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PALACES AND PRAYER-WHEELS
April 25, 2010 - 8:01pm

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Peter Porter, a poet born in Australia but resident mainly in England, has died, at 81.

Here's one of his poems -- a poem about poetry, but also I think about art generally.

this page insists that i explain myself

This page insists that I explain myself

my poems are over-structured, I am told
but I’m only making good use of my brain

the letters I send you never say
what I want to say, but does it matter
since I write to you concerning me

I let these poems fill-in the proper forms
space is tight, rectangles
for iambs, occasionally trochees
keeping rhythm steady on its feet

but somebody says to be serious
is the way to control your poems – Frost,
Edward Thomas, Elizabeth Bishop, Graves –
always out there on the track
audiences cheering them on forever

the loneliness of the long-dictioned rhymer
dining out with novelists and critics –
consider what happens when our words
become professional – literature
forgets it’s feudal, its narrow kingdom
of palaces and prayer-wheels

*********************************

This could be any artist, really -- a painter, a composer --waving off someone who wants you to explain your work, express what you have to express, in propositional statements.

What this person really wants you to do, if you're a poet, is provide long lines of declarative utterances so that the poem loses its terse ambiguity, its withheld, suggestive feel.

In another poem, Wittgenstein's Dream, Porter writes, "We live stupidly / But are redeemed by what cannot be said." Poetry's redemptive power derives from its strange ability to evoke in words what cannot really be worded. It approaches truth in the only way we can approach it if we want to honor its depth -- obliquely.

No surprise, then, that the Telegraph's obituary writer remarks:

Porter always claimed to dislike confessional poetry and was suspicious of the artist as "sacred beast or tortured drunk", the sort of creature, he observed witheringly, "they admire in America."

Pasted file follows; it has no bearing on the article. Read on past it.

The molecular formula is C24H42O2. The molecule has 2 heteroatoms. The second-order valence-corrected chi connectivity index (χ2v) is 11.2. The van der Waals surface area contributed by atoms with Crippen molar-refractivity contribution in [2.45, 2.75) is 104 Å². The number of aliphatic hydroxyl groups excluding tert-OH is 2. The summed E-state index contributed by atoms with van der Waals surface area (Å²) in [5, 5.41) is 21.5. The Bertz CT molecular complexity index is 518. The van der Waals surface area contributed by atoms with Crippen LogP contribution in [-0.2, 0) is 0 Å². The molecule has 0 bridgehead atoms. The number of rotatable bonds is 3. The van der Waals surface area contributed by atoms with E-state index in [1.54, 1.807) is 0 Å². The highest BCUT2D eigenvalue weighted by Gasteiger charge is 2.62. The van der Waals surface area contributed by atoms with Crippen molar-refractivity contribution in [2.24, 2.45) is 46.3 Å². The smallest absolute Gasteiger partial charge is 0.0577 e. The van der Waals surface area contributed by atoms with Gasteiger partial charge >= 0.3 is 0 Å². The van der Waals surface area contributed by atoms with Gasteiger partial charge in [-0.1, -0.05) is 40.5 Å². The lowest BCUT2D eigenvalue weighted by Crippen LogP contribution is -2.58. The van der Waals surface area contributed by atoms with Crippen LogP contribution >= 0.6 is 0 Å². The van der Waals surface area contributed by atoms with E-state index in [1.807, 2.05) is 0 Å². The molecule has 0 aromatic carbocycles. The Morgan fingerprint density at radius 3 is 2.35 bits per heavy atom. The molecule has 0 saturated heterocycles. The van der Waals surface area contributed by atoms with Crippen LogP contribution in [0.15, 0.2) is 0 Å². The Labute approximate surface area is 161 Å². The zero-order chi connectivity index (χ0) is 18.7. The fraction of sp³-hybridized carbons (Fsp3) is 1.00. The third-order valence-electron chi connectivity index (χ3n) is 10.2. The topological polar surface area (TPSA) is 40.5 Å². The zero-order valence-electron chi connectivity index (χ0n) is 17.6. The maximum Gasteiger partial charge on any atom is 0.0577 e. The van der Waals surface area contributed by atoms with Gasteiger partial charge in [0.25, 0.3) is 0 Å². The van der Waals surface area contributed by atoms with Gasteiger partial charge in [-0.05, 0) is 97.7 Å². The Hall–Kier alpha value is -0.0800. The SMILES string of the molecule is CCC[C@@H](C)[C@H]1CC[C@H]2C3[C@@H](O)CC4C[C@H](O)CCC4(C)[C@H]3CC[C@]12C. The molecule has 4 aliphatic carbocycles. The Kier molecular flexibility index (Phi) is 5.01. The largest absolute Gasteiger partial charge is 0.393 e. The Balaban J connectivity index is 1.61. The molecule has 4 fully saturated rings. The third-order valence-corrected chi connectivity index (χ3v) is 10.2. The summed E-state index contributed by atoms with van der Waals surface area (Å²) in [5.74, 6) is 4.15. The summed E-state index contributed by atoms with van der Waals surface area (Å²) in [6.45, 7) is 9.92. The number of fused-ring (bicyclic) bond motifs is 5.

**************************************

The whole poem is a refusal to confess, a refusal to "say / What I want to say."

It's even a rebellion. Note that in response to being told that his "poems are overstructured," he writes a belligerently overstructured poem, each stanza having one more line than the stanza before it. It's as if he's saying I won't be one of those long-distance line-runners, but I'll tease you with a certain opening up, an expansion of line...

He's playing, that is. He's not "serious" in the sense that his poems are urging some attitude toward war or morality or God: "I'm only making good use of my brain." He lets the poem write the poem, lets the challenging constraint of form lead the way:

I let these poems fill-in the proper forms
space is tight, rectangles
for iambs, occasionally trochees
keeping rhythm steady on its feet

Space is tight, and he likes it that way; it forces implication upon him, and in this way seems to produce language that feels closer to the way things really are.

Other poets might, like novelists and critics, express things with thorough description and analysis. They are long-distance runners, pounding the ground of their ideas again and again:

always out there on the track
audiences cheering them on forever
the loneliness of the long-dictioned rhymer
dining out with novelists and critics –

But this makes our words professional, public. It makes our poems professions as well as confessions. Professions of ethical preferences, political beliefs... Professors profess knowledge. But poets are something of a throwback in this regard. They live in a feudal (note the whisper of few) world of magic and mystery:

literature
forgets it’s feudal, its narrow kingdom
of palaces and prayer-wheels

 

 

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